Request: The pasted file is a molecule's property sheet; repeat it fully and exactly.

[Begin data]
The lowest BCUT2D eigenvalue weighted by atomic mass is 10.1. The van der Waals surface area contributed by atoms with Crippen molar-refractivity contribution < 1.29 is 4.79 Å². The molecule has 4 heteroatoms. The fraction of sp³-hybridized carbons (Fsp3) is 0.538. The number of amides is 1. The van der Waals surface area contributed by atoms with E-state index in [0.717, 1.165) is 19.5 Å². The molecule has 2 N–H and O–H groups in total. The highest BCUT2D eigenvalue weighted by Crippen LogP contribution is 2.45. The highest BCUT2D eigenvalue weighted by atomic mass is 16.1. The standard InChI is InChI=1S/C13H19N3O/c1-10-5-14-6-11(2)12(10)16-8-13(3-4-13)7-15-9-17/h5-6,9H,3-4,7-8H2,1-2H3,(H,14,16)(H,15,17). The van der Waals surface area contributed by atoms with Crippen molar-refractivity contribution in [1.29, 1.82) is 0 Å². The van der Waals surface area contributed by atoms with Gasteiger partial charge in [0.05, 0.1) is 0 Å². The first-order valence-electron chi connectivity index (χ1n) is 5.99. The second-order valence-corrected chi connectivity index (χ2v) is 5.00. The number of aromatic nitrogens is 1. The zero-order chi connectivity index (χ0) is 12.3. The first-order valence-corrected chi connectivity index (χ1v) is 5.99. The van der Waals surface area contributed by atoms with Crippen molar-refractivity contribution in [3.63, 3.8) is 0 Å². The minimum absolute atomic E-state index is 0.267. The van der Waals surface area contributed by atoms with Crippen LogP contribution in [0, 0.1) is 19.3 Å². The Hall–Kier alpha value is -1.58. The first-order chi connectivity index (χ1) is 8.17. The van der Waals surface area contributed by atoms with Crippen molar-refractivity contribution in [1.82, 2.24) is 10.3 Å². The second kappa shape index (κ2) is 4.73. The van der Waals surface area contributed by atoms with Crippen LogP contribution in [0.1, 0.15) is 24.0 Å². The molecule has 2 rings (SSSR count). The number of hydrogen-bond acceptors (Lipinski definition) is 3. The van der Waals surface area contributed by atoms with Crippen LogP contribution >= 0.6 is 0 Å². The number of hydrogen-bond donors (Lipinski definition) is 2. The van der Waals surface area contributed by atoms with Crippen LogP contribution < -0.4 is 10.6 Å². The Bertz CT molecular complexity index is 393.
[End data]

The lowest BCUT2D eigenvalue weighted by atomic mass is 10.1. The van der Waals surface area contributed by atoms with Crippen molar-refractivity contribution < 1.29 is 4.79 Å². The molecule has 4 heteroatoms. The fraction of sp³-hybridized carbons (Fsp3) is 0.538. The number of amides is 1. The van der Waals surface area contributed by atoms with E-state index in [0.717, 1.165) is 19.5 Å². The molecule has 2 N–H and O–H groups in total. The highest BCUT2D eigenvalue weighted by Crippen LogP contribution is 2.45. The highest BCUT2D eigenvalue weighted by atomic mass is 16.1. The standard InChI is InChI=1S/C13H19N3O/c1-10-5-14-6-11(2)12(10)16-8-13(3-4-13)7-15-9-17/h5-6,9H,3-4,7-8H2,1-2H3,(H,14,16)(H,15,17). The van der Waals surface area contributed by atoms with Crippen molar-refractivity contribution in [1.29, 1.82) is 0 Å². The van der Waals surface area contributed by atoms with Gasteiger partial charge in [0.05, 0.1) is 0 Å². The first-order valence-electron chi connectivity index (χ1n) is 5.99. The second-order valence-corrected chi connectivity index (χ2v) is 5.00. The number of aromatic nitrogens is 1. The zero-order chi connectivity index (χ0) is 12.3. The first-order valence-corrected chi connectivity index (χ1v) is 5.99. The van der Waals surface area contributed by atoms with Crippen molar-refractivity contribution in [3.63, 3.8) is 0 Å². The minimum absolute atomic E-state index is 0.267. The van der Waals surface area contributed by atoms with Crippen LogP contribution in [0, 0.1) is 19.3 Å². The Hall–Kier alpha value is -1.58. The first-order chi connectivity index (χ1) is 8.17. The van der Waals surface area contributed by atoms with Crippen molar-refractivity contribution in [1.82, 2.24) is 10.3 Å². The second kappa shape index (κ2) is 4.73. The van der Waals surface area contributed by atoms with Crippen LogP contribution in [0.1, 0.15) is 24.0 Å². The molecule has 2 rings (SSSR count). The number of hydrogen-bond acceptors (Lipinski definition) is 3. The van der Waals surface area contributed by atoms with Crippen LogP contribution >= 0.6 is 0 Å². The number of hydrogen-bond donors (Lipinski definition) is 2. The van der Waals surface area contributed by atoms with Crippen LogP contribution < -0.4 is 10.6 Å². The Bertz CT molecular complexity index is 393.